There was no guarantee that all of your hard work would result in any financial reward.Umm, there was if they won, that's the nature of a contest. The man has a legitimate gripe, the contest was hardly a service from Epic, it was a marketing effort that used the community in order to promote their product. It was intended to be mutually beneficial to the contestants (at least the winners) and Epic, and complaining about them not fulfilling their end of the bargain after fulfilling yours is a legitimate complaint. Although I do not think it’s a huge complaint, to argue that they should not expect anything is taking fanboyism to a rather frightening level.
Valve would have gotten their asses handed to them in court if they tried to undercut VU's box prices.Although I'm sure their contract has pricing agreements, those agreements are there because Valve wouldn’t have sold less than that anyway, so they’re hardly “the reason”, more like a consequence. Bottom line is that if Valve really wanted to sell the game at $40, or even $30, they’d most certainly have been able to negotiate that.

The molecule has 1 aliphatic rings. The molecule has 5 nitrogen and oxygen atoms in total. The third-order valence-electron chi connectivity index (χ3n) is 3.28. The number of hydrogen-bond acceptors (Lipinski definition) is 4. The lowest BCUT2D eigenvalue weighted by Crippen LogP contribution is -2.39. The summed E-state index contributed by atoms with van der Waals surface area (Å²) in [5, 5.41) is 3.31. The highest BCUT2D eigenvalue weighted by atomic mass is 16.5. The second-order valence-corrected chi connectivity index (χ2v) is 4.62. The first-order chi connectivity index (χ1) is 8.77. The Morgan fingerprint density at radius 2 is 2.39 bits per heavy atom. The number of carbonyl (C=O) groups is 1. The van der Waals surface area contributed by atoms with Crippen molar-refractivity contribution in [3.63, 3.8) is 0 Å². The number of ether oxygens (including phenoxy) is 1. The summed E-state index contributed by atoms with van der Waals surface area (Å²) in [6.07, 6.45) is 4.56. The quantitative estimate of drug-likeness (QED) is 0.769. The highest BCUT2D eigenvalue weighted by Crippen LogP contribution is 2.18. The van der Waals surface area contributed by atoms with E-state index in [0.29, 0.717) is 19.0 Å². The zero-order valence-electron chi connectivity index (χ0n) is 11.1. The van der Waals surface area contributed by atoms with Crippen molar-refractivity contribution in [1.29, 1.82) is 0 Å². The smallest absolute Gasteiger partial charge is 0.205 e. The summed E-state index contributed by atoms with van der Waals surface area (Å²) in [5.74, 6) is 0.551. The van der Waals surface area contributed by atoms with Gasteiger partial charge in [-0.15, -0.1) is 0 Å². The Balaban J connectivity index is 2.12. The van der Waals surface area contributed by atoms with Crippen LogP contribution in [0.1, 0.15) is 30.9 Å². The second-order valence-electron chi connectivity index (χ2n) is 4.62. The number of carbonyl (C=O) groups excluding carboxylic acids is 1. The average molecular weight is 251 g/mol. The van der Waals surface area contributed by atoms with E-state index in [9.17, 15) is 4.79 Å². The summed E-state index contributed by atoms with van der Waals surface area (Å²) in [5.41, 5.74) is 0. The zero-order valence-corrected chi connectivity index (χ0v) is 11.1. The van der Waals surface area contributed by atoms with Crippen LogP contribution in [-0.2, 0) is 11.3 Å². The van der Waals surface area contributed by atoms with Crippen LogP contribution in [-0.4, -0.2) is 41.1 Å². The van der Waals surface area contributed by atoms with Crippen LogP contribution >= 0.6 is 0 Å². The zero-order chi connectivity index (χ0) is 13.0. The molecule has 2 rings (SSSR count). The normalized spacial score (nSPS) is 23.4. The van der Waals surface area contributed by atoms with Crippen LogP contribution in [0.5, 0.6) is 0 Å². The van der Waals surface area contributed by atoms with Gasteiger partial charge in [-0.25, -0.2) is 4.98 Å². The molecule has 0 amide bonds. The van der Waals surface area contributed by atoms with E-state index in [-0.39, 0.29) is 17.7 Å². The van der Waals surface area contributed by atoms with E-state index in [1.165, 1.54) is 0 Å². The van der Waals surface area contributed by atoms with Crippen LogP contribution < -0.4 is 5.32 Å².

you're going to be limited to a single system for any given game, which basically makes it a limited monopolyNot true, again, Steam is not the only way online delivery has to work. There are many games that use multiple online delivery channels, much the same way games ship in multiple stores. The same motivation to do specials will exist no matter what the channels, since most games will not make their own delivery system like Valve did. In the end I'd say you'll end up with about 6 to 10 major online delivery venues and most games will use at least 3 of them.
Uh, how far away is the store? Several hours? Because that's how long it takes to download HL2 even on the fastest connections.Honestly, if I hadn't seen it myself I'd agree with you, but I installed steam and in 72 minutes I was playing (I got the game a month or so after release, so trafic was likely lighter, but that's still insanely fast). It takes me about 40 minutes to get to the software store I'd have to go to to get it, so for me it was considerably faster, but I'm sure I'm not an average case.